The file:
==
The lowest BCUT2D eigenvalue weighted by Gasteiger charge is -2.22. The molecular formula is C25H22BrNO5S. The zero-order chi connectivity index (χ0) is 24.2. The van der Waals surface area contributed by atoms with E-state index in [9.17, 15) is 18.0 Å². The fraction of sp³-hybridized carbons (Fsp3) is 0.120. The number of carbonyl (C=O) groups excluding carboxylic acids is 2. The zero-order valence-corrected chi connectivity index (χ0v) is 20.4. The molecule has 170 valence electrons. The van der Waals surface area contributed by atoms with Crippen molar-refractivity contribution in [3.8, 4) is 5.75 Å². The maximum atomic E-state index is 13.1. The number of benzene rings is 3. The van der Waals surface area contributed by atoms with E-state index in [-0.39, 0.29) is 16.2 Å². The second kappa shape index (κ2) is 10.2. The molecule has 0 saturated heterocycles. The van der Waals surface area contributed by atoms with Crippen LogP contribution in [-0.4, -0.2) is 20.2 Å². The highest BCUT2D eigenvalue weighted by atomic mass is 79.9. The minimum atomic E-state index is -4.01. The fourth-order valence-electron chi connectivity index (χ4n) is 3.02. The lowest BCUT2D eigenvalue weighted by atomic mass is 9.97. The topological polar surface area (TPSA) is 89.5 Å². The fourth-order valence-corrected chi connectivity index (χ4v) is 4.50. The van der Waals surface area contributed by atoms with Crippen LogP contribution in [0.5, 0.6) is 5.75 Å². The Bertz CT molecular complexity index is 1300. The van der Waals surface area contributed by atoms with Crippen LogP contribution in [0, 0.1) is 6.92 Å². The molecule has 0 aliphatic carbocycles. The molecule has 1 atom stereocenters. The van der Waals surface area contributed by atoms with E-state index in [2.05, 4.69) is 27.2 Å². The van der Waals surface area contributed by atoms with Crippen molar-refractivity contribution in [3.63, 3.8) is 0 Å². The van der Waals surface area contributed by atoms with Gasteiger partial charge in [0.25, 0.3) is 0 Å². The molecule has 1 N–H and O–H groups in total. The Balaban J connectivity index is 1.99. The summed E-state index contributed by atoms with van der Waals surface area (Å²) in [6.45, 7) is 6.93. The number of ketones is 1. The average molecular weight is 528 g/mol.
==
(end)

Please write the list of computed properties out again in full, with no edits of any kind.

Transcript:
The lowest BCUT2D eigenvalue weighted by Gasteiger charge is -2.22. The molecular formula is C25H22BrNO5S. The zero-order chi connectivity index (χ0) is 24.2. The van der Waals surface area contributed by atoms with E-state index in [9.17, 15) is 18.0 Å². The fraction of sp³-hybridized carbons (Fsp3) is 0.120. The number of carbonyl (C=O) groups excluding carboxylic acids is 2. The zero-order valence-corrected chi connectivity index (χ0v) is 20.4. The molecule has 170 valence electrons. The van der Waals surface area contributed by atoms with Crippen molar-refractivity contribution in [3.8, 4) is 5.75 Å². The maximum atomic E-state index is 13.1. The number of benzene rings is 3. The van der Waals surface area contributed by atoms with E-state index in [-0.39, 0.29) is 16.2 Å². The second kappa shape index (κ2) is 10.2. The molecule has 0 saturated heterocycles. The van der Waals surface area contributed by atoms with Crippen LogP contribution in [-0.4, -0.2) is 20.2 Å². The highest BCUT2D eigenvalue weighted by atomic mass is 79.9. The minimum atomic E-state index is -4.01. The fourth-order valence-electron chi connectivity index (χ4n) is 3.02. The lowest BCUT2D eigenvalue weighted by atomic mass is 9.97. The topological polar surface area (TPSA) is 89.5 Å². The fourth-order valence-corrected chi connectivity index (χ4v) is 4.50. The van der Waals surface area contributed by atoms with Crippen LogP contribution in [0.5, 0.6) is 5.75 Å². The Bertz CT molecular complexity index is 1300. The van der Waals surface area contributed by atoms with Crippen LogP contribution in [0, 0.1) is 6.92 Å². The molecule has 0 aliphatic carbocycles. The molecule has 1 atom stereocenters. The van der Waals surface area contributed by atoms with E-state index in [2.05, 4.69) is 27.2 Å². The van der Waals surface area contributed by atoms with Crippen molar-refractivity contribution in [3.63, 3.8) is 0 Å². The van der Waals surface area contributed by atoms with Gasteiger partial charge in [0.25, 0.3) is 0 Å². The molecule has 1 N–H and O–H groups in total. The Balaban J connectivity index is 1.99. The summed E-state index contributed by atoms with van der Waals surface area (Å²) in [6.45, 7) is 6.93. The number of ketones is 1. The average molecular weight is 528 g/mol.